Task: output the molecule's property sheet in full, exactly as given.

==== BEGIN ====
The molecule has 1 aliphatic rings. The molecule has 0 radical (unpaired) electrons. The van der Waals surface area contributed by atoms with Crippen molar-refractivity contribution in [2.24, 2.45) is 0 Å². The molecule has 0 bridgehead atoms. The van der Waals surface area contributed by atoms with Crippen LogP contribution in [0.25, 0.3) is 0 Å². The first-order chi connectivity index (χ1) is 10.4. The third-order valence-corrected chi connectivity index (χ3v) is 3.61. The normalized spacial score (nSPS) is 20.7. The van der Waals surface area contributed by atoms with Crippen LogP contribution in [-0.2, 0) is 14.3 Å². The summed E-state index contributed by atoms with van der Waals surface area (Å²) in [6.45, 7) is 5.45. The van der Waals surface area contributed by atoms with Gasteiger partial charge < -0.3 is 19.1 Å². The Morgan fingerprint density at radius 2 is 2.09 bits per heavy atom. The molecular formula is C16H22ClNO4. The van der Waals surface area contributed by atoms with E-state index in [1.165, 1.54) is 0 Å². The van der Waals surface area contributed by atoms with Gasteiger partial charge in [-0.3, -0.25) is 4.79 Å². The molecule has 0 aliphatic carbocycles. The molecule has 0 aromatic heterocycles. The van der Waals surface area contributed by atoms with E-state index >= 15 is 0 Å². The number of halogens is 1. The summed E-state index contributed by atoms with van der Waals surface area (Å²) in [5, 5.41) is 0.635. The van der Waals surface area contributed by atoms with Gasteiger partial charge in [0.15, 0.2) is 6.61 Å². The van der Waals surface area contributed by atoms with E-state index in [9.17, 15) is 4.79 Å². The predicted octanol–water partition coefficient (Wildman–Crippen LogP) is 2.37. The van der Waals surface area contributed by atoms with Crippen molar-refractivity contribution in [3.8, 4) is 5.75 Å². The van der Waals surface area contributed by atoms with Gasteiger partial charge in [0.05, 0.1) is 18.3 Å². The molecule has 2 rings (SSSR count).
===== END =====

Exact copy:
The molecule has 1 aliphatic rings. The molecule has 0 radical (unpaired) electrons. The van der Waals surface area contributed by atoms with Crippen molar-refractivity contribution in [2.24, 2.45) is 0 Å². The molecule has 0 bridgehead atoms. The van der Waals surface area contributed by atoms with Crippen LogP contribution in [0.25, 0.3) is 0 Å². The first-order chi connectivity index (χ1) is 10.4. The third-order valence-corrected chi connectivity index (χ3v) is 3.61. The normalized spacial score (nSPS) is 20.7. The van der Waals surface area contributed by atoms with Crippen LogP contribution in [-0.2, 0) is 14.3 Å². The summed E-state index contributed by atoms with van der Waals surface area (Å²) in [6.45, 7) is 5.45. The van der Waals surface area contributed by atoms with Gasteiger partial charge < -0.3 is 19.1 Å². The Morgan fingerprint density at radius 2 is 2.09 bits per heavy atom. The molecular formula is C16H22ClNO4. The van der Waals surface area contributed by atoms with E-state index in [1.165, 1.54) is 0 Å². The van der Waals surface area contributed by atoms with Gasteiger partial charge in [-0.3, -0.25) is 4.79 Å². The molecule has 0 aliphatic carbocycles. The molecule has 0 aromatic heterocycles. The van der Waals surface area contributed by atoms with E-state index >= 15 is 0 Å². The number of halogens is 1. The summed E-state index contributed by atoms with van der Waals surface area (Å²) in [5, 5.41) is 0.635. The van der Waals surface area contributed by atoms with Gasteiger partial charge in [0.15, 0.2) is 6.61 Å². The van der Waals surface area contributed by atoms with E-state index in [9.17, 15) is 4.79 Å². The predicted octanol–water partition coefficient (Wildman–Crippen LogP) is 2.37. The van der Waals surface area contributed by atoms with Crippen molar-refractivity contribution in [3.8, 4) is 5.75 Å². The van der Waals surface area contributed by atoms with Gasteiger partial charge in [0.05, 0.1) is 18.3 Å². The molecule has 2 rings (SSSR count).